Israeli Prime Minister Benjamin Netanyahu heads to Egypt on Thursday for talks with President Hosni Mubarak on how to overcome an impasse in peace negotiations with the Palestinians. The two men will meet in the Red Sea resort of Sharm el-Sheikh.
AFP - Israeli Prime Minister Benjamin Netanyahu was on Thursday heading to Egypt for talks with President Hosni Mubarak on ways to break the impasse in peace negotiations with the Palestinians, his office said.
The two leaders will meet in the Red Sea resort of Sharm el-Sheikh for talks that will also focus on regional threats.
A statement from the Israeli leader's office said the two men would discuss ideas to advance the peace process, regional issues and other subjects of interest to the two neighbours.
"I am going to speak with him about the advancement of the peace process and the strengthening of security," Netanyahu said before leaving, in comments broadcast on Israel army radio.
"There are those who are trying to undermine the calm and the peace, including terror elements in Gaza who are manipulated by Iran," he said, referring to the Islamist Hamas movement which rules the enclave. He also mentioned Lebanon's Hezbollah militia.
"They don't want us to advance the (peace) process and they are trying to undermine and to stop the calm," he said. "We won't let them."
Netanyahu will meet Mubarak along with Egyptian Foreign Minister Ahmed Abul Gheit and other officials, his office said.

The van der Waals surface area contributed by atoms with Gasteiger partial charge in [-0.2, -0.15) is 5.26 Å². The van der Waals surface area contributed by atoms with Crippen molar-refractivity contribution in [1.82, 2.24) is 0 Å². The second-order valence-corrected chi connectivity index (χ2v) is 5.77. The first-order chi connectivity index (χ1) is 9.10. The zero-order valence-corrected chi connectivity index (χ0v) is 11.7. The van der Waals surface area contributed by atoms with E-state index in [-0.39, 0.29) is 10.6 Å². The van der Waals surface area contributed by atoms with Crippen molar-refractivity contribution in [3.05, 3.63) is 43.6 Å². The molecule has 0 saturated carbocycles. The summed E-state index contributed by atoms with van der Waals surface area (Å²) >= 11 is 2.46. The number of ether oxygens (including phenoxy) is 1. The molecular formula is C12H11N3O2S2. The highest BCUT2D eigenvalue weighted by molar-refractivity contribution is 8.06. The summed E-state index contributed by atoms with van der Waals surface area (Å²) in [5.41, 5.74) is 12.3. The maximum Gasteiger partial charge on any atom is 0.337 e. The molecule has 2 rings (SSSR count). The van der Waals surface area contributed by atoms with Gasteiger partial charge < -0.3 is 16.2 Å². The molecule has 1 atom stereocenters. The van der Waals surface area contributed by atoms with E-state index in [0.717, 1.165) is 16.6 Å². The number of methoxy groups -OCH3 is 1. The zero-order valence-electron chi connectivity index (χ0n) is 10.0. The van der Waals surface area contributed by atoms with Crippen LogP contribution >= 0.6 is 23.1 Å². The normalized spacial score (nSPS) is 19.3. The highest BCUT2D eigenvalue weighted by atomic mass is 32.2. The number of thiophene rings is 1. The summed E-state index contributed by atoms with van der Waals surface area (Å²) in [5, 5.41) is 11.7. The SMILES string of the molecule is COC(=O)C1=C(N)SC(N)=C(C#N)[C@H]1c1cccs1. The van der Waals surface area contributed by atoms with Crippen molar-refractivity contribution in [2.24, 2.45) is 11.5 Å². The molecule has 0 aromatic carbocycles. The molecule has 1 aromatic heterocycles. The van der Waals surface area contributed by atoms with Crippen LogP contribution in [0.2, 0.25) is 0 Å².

Travelling with him are Trade and Industry Minister Benjamin Ben Eliezer, national security chief Uzi Arad and military secretary Yohanan Locker.
An official from Netanyahu's office told AFP the two would also discuss "threats facing the stability of the region," without elaborating.
Israel's army radio said the two would talk about the growing threat posed by radical Islamist groups operating in Egypt's Sinai peninsula, who have been involved in several incidents of rocket fire towards Israel and Jordan over the last year.
Netanyahu was also expected to raise the issue of weapons smuggling through tunnels linking Egypt with the Hamas-ruled Gaza Strip.
Direct peace talks between Israel and the Palestinians, the first for nearly two years, began on September 2 but hit a crisis just three weeks later when an Israeli ban on settlement building expired.
Since then, the Palestinians have refused to continue talking until Israel renews a freeze on settlement activity, but US efforts to secure a new moratorium collapsed last month.
Ahead of the meeting Jordan's King Abdullah II telephoned Netanyahu, urging him to take "swift action" to move forward the stalled talks and warning against wasting more time, a statement from the palace said.
"Practical steps are needed to remove obstacles facing the peace process," it quoted him as saying. "The deadlocked peace process threatens the entire region."
International efforts are now focused on ways to try and bring the two parties back to some form of indirect negotiations.
Date created : 2011-01-06